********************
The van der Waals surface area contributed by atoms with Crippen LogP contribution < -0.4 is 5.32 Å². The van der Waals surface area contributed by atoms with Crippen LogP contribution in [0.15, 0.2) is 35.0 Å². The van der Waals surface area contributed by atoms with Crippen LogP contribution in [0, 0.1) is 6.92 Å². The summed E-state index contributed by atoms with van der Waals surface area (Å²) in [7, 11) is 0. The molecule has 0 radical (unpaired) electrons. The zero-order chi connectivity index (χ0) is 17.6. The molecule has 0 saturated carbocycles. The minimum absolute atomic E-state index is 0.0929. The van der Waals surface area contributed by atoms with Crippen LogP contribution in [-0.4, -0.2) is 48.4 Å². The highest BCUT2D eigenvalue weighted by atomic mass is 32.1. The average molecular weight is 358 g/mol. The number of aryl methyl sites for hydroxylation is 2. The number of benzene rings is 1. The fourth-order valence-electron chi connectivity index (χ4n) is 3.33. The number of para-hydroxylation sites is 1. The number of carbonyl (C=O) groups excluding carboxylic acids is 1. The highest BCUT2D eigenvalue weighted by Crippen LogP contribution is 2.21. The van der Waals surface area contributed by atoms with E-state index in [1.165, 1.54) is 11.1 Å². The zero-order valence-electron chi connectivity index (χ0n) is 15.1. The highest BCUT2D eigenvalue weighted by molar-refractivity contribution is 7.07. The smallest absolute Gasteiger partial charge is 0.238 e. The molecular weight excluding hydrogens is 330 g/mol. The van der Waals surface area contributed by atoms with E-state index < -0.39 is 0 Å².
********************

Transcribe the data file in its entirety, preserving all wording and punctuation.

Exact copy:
The van der Waals surface area contributed by atoms with Crippen LogP contribution < -0.4 is 5.32 Å². The van der Waals surface area contributed by atoms with Crippen LogP contribution in [0.15, 0.2) is 35.0 Å². The van der Waals surface area contributed by atoms with Crippen LogP contribution in [0, 0.1) is 6.92 Å². The summed E-state index contributed by atoms with van der Waals surface area (Å²) in [7, 11) is 0. The molecule has 0 radical (unpaired) electrons. The zero-order chi connectivity index (χ0) is 17.6. The molecule has 0 saturated carbocycles. The minimum absolute atomic E-state index is 0.0929. The van der Waals surface area contributed by atoms with Crippen LogP contribution in [-0.4, -0.2) is 48.4 Å². The highest BCUT2D eigenvalue weighted by atomic mass is 32.1. The average molecular weight is 358 g/mol. The number of aryl methyl sites for hydroxylation is 2. The number of benzene rings is 1. The fourth-order valence-electron chi connectivity index (χ4n) is 3.33. The number of para-hydroxylation sites is 1. The number of carbonyl (C=O) groups excluding carboxylic acids is 1. The highest BCUT2D eigenvalue weighted by Crippen LogP contribution is 2.21. The van der Waals surface area contributed by atoms with E-state index in [1.165, 1.54) is 11.1 Å². The zero-order valence-electron chi connectivity index (χ0n) is 15.1. The highest BCUT2D eigenvalue weighted by molar-refractivity contribution is 7.07. The smallest absolute Gasteiger partial charge is 0.238 e. The molecular weight excluding hydrogens is 330 g/mol. The van der Waals surface area contributed by atoms with E-state index < -0.39 is 0 Å².